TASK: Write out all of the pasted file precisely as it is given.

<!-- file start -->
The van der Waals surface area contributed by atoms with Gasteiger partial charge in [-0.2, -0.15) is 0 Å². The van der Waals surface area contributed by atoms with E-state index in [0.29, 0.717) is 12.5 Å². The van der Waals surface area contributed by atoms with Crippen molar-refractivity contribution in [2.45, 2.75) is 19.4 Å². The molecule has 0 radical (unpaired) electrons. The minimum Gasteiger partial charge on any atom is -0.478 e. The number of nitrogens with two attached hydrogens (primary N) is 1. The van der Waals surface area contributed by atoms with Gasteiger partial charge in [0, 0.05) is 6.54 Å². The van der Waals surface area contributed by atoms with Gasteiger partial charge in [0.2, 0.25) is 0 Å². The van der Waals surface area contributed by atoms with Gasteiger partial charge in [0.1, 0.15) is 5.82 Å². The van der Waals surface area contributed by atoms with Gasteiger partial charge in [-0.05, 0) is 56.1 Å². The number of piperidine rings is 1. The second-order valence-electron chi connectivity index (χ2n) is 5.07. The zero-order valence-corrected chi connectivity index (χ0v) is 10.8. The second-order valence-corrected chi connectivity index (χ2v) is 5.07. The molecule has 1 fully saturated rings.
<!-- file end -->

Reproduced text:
The van der Waals surface area contributed by atoms with Gasteiger partial charge in [-0.2, -0.15) is 0 Å². The van der Waals surface area contributed by atoms with E-state index in [0.29, 0.717) is 12.5 Å². The van der Waals surface area contributed by atoms with Crippen molar-refractivity contribution in [2.45, 2.75) is 19.4 Å². The molecule has 0 radical (unpaired) electrons. The minimum Gasteiger partial charge on any atom is -0.478 e. The number of nitrogens with two attached hydrogens (primary N) is 1. The van der Waals surface area contributed by atoms with Gasteiger partial charge in [0, 0.05) is 6.54 Å². The van der Waals surface area contributed by atoms with Gasteiger partial charge in [0.2, 0.25) is 0 Å². The van der Waals surface area contributed by atoms with Gasteiger partial charge in [0.1, 0.15) is 5.82 Å². The van der Waals surface area contributed by atoms with Gasteiger partial charge in [-0.05, 0) is 56.1 Å². The number of piperidine rings is 1. The second-order valence-electron chi connectivity index (χ2n) is 5.07. The zero-order valence-corrected chi connectivity index (χ0v) is 10.8. The second-order valence-corrected chi connectivity index (χ2v) is 5.07. The molecule has 1 fully saturated rings.